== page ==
• Understanding that civil society and youth-led organizations should be involved more sustainably and strategically throughout the entire lifecycle of Prevention and Countering of Violent Extremism (PCVE) programming and policymaking: design, implementation, monitoring and evaluation. In that context, UNAOC has launched seven editions of its Youth Solidarity Fund, providing seed funding and capacity-building to 63 youth-led organizations based in Africa, the Americas, Asia and Europe. Their projects promoting intercultural and interfaith dialogue reached 94,055 direct beneficiaries in 39 countries. In total, more than 1.7 million direct and indirect beneficiaries have been impacted over the past ten years.
Youth-led organizations from countries such as the Central African Republic, Indonesia and Sri Lanka were supported through YSF during 2018.
• IIA is a model for a successful partnership with the BMW Group in which we recognize and support the most innovative grassroots projects encouraging intercultural dialogue and cooperation around the world, hence contributing to PCVE efforts . Since 2011, the Intercultural Innovation Award, has supported more than 60 organizations coming from more than 30 countries to expand and scale up their innovative projects encouraging intercultural dialogue. The selected organizations expanded their operations to over 115 countries, impacting over 6 million beneficiaries.
• Countering stigma and hate speech is essential to the PCVE effort. With IOM, we awarded and encouraged talented and creative young women and men, many under the age of 12 who created videos that provided a counter-narrative to stereotyping, racism and hate speech against minorities. Since 2009, we selected videos from over 3,200 video entries representing 110+ countries through the PLURAL+ Youth Video Festival.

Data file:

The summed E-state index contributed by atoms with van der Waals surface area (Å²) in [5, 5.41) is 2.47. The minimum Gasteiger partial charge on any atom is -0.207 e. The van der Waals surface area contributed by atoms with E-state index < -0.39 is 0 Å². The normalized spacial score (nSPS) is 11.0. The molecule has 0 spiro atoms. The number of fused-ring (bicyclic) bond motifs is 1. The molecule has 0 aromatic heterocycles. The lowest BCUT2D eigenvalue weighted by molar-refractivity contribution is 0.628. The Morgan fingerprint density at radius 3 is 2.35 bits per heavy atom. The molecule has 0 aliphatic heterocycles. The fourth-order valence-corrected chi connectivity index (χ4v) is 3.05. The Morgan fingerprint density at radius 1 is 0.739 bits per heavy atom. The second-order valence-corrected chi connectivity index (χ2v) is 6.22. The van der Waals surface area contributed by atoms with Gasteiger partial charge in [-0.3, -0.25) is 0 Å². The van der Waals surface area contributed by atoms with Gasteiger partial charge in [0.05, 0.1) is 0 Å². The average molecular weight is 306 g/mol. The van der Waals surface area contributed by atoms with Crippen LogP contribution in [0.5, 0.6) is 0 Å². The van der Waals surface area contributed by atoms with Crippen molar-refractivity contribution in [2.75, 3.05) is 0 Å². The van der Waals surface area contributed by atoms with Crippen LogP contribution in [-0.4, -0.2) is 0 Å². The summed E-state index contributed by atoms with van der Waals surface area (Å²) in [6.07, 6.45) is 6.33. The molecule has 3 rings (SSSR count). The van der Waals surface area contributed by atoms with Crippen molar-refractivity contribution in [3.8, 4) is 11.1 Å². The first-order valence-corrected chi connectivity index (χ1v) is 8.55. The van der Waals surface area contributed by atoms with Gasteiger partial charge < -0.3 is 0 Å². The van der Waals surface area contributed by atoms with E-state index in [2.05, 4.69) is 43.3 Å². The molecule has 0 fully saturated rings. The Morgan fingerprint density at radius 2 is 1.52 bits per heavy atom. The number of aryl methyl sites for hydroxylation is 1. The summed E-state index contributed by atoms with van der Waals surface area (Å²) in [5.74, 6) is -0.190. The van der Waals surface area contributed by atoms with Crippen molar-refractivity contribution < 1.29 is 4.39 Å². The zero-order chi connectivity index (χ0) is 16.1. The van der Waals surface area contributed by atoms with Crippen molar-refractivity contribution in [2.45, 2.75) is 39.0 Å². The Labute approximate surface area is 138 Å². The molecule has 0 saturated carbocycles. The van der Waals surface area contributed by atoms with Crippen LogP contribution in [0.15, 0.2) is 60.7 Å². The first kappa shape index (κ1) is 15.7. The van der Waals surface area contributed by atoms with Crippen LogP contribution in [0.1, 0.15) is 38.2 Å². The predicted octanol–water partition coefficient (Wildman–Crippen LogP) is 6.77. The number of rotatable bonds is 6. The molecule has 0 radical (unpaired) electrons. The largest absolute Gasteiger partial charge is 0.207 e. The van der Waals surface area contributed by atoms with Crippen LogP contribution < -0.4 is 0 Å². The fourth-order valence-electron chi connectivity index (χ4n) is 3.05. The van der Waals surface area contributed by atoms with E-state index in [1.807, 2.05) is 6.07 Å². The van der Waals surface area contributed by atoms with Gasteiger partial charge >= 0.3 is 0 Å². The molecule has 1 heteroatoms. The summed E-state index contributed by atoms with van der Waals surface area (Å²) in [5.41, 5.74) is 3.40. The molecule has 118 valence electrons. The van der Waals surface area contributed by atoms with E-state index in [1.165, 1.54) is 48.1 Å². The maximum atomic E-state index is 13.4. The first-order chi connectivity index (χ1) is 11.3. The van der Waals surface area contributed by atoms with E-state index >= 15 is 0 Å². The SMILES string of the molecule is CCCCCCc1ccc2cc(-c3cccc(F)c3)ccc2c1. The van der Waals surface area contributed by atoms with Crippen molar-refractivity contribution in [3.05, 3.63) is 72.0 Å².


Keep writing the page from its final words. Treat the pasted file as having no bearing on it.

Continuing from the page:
Concluding, civil society plays an increasingly influential role in setting and implementing development agendas throughout the world. Many have been at the forefront of advocating principles of equity, inclusiveness, diversity and social justice rooted in human rights. UNAOC continues to encourage and support those essential actors whose goals, values and humanistic-driven philosophies accord with its own.
The preamble of the United Nations Charter reads “We the peoples”. As the drafters of the Charter and of the Universal Declaration of Human Rights clearly recognized, development, peace and security, and respect for human rights are interdependent, and achieving them requires meaningful, inclusive and safe public and civil society participation.
Meaningful participation in turn requires open civic space: an environment that brings a diversity of responsible voices into debates, and safe channels that allow for peaceful disagreement . Along those lines comes the Secretary-General’s Call to Action for Human Rights, launched before the Human Rights Council in February 2020. Civil society actors – including human rights defenders, women advocates, children, young people, members of minorities and indigenous people, and journalists – should to be able to express themselves freely in full security and effect change peacefully and effectively.
Civil society is at the core of the development of the Sustainable Development Goals . In particular, Goal 16 seeks to promote peaceful and inclusive societies by developing effective, accountable and transparent institutions at all levels; ensuring responsive, inclusive, participatory and representative decision-making; and ensuring public access to information and protecting fundamental freedoms. Therefore, Goal 16 is an enabler of all other SDGs. In this context, the Secretary General’s report Our Common Agenda, encourages Member States to give serious consideration to ideas to increase opportunities for engagement by civil society and other stakeholders across all the intergovernmental organs
As we emerge from the pandemic to rebuild better, our enduring challenge is to transform the promise of the UN Charter and the Universal Declaration of Human Rights into real-world change on the ground. It is to look at our contemporary challenges with a human rights lens.